As of end-March 2012, outstanding loans granted by Foreign Currency Deposit Units (FCDUs) of banks amounted to US$7.2 billion, reflecting an increase of US$174 million (2.5 percent) from the end-December 2011 level of US$7.1 billion. Loan transactions resulted in net loan disbursements of US$150 million (excess of disbursements over repayments) due to the better than expected, broad-based economic growth of 6.4 percent in the first quarter of 2012. Year-on-year, an expansion of 31.0 percent (US$1.7 billion) in the loan portfolio was noted.
The maturity profile of outstanding FCDU loans was as follows: medium- to long-term (MLT) loans [or those payable over a term of more than one (1) year] represented 60.5 percent of total, while short-term (ST) accounts [or those with original maturities of up to one (1) year] represented the 39.5 percent balance.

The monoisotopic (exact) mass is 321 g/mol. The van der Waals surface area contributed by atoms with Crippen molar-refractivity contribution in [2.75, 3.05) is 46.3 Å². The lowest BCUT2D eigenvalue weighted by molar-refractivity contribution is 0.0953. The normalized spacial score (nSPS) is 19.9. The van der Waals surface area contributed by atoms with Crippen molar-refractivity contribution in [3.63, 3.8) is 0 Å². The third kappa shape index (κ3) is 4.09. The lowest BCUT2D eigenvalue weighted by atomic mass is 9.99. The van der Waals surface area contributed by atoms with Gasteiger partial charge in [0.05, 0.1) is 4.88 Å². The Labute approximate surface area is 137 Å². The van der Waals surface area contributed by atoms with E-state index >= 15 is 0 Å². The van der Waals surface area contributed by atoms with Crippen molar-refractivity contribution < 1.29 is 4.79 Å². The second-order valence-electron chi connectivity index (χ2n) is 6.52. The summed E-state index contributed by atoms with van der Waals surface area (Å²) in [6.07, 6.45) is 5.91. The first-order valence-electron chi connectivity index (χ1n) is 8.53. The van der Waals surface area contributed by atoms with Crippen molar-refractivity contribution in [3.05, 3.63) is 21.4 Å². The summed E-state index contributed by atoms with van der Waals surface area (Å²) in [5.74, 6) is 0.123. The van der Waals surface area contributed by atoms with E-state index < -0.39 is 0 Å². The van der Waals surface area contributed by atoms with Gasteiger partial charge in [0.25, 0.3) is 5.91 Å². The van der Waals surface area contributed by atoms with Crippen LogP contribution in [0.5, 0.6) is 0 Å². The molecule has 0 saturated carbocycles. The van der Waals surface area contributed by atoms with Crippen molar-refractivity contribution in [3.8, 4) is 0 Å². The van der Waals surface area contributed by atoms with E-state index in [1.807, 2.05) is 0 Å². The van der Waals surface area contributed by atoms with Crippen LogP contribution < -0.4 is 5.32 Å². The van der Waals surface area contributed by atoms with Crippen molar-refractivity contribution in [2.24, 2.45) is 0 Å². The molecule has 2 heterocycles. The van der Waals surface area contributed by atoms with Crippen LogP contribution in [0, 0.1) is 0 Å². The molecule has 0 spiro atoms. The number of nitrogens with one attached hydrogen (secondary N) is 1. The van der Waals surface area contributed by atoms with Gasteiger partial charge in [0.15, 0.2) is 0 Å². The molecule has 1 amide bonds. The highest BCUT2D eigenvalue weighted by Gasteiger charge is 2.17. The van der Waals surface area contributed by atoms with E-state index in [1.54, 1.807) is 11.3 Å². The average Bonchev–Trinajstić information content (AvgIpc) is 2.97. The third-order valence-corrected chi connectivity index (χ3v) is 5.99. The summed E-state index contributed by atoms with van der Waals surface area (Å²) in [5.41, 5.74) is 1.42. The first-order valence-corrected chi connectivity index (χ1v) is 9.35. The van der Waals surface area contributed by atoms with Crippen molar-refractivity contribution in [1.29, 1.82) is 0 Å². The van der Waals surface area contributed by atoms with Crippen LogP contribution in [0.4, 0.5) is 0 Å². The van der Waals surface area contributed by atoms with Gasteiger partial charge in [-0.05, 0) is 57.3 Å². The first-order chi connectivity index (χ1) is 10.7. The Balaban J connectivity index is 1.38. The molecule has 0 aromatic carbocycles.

Loans to resident borrowers (mainly from the private sector) reached US$5.9 billion and represented about 80.9 percent of the total portfolio.
Gross disbursements during the quarter amounted to US$3.5 billion with about 86.4 percent having short-term maturities. Major beneficiary sectors were the following: producers/manufacturers, financial services and oil refining.
FCDU deposit liabilities increased to US$25.0 billion or by 3.5 percent from end-December 2011. The bulk of these deposits (97.7 percent) continued to be held by residents. The overall loans-to-deposits ratio stood at 28.9 percent, slightly lower than the 29.2 percent as of December 2011 due to the higher growth of deposit liabilities in the first quarter compared to FCDU loans.